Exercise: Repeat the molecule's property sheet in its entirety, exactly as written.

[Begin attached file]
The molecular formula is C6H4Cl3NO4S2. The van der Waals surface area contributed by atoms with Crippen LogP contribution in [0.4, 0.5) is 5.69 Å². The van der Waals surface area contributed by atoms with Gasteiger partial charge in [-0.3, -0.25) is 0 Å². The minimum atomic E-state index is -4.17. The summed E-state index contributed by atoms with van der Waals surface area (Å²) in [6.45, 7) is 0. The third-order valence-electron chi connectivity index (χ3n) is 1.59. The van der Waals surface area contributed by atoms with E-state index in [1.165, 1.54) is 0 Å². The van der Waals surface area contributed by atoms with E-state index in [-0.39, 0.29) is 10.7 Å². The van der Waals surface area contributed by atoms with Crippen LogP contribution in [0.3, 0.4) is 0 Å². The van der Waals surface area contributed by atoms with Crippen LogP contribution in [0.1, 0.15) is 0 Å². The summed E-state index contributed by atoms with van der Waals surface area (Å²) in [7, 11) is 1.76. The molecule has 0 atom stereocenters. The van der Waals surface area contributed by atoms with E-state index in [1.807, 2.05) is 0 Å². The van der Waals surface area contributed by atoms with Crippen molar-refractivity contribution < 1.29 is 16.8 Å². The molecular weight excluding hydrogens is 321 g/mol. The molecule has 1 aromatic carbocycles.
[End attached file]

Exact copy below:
The molecular formula is C6H4Cl3NO4S2. The van der Waals surface area contributed by atoms with Crippen LogP contribution in [0.4, 0.5) is 5.69 Å². The van der Waals surface area contributed by atoms with Gasteiger partial charge in [-0.3, -0.25) is 0 Å². The minimum atomic E-state index is -4.17. The summed E-state index contributed by atoms with van der Waals surface area (Å²) in [6.45, 7) is 0. The third-order valence-electron chi connectivity index (χ3n) is 1.59. The van der Waals surface area contributed by atoms with E-state index in [1.165, 1.54) is 0 Å². The van der Waals surface area contributed by atoms with E-state index in [-0.39, 0.29) is 10.7 Å². The van der Waals surface area contributed by atoms with Crippen LogP contribution in [0.3, 0.4) is 0 Å². The van der Waals surface area contributed by atoms with Crippen LogP contribution in [0.1, 0.15) is 0 Å². The summed E-state index contributed by atoms with van der Waals surface area (Å²) in [7, 11) is 1.76. The molecule has 0 atom stereocenters. The van der Waals surface area contributed by atoms with E-state index in [1.807, 2.05) is 0 Å². The van der Waals surface area contributed by atoms with Crippen molar-refractivity contribution < 1.29 is 16.8 Å². The molecular weight excluding hydrogens is 321 g/mol. The molecule has 1 aromatic carbocycles.